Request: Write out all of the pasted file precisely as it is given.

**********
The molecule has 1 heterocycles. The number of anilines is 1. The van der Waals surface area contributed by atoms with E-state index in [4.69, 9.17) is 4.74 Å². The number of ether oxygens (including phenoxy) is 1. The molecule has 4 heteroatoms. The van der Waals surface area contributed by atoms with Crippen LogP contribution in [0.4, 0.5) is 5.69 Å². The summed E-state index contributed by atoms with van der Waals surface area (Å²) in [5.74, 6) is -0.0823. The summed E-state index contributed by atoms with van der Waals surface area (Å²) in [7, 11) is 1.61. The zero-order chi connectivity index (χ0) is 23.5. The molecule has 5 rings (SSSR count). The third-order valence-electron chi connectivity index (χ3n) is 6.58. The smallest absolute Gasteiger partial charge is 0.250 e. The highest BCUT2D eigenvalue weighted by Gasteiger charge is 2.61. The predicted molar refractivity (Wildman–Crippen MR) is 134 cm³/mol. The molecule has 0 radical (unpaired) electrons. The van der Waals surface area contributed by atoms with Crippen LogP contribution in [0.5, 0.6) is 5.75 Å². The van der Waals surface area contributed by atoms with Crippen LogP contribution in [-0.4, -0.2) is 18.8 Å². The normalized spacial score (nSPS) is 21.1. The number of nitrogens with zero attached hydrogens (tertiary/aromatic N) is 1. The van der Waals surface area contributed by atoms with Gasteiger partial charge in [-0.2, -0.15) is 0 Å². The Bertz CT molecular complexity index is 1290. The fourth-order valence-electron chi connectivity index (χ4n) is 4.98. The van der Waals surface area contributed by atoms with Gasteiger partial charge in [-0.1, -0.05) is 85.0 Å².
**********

The molecule has 1 heterocycles. The number of anilines is 1. The van der Waals surface area contributed by atoms with E-state index in [4.69, 9.17) is 4.74 Å². The number of ether oxygens (including phenoxy) is 1. The molecule has 4 heteroatoms. The van der Waals surface area contributed by atoms with Crippen LogP contribution in [0.4, 0.5) is 5.69 Å². The summed E-state index contributed by atoms with van der Waals surface area (Å²) in [5.74, 6) is -0.0823. The summed E-state index contributed by atoms with van der Waals surface area (Å²) in [7, 11) is 1.61. The zero-order chi connectivity index (χ0) is 23.5. The molecule has 5 rings (SSSR count). The third-order valence-electron chi connectivity index (χ3n) is 6.58. The smallest absolute Gasteiger partial charge is 0.250 e. The highest BCUT2D eigenvalue weighted by Gasteiger charge is 2.61. The predicted molar refractivity (Wildman–Crippen MR) is 134 cm³/mol. The molecule has 0 radical (unpaired) electrons. The van der Waals surface area contributed by atoms with Crippen LogP contribution in [0.5, 0.6) is 5.75 Å². The van der Waals surface area contributed by atoms with Crippen LogP contribution in [-0.4, -0.2) is 18.8 Å². The normalized spacial score (nSPS) is 21.1. The number of nitrogens with zero attached hydrogens (tertiary/aromatic N) is 1. The van der Waals surface area contributed by atoms with Gasteiger partial charge in [-0.2, -0.15) is 0 Å². The Bertz CT molecular complexity index is 1290. The fourth-order valence-electron chi connectivity index (χ4n) is 4.98. The van der Waals surface area contributed by atoms with Gasteiger partial charge in [-0.1, -0.05) is 85.0 Å².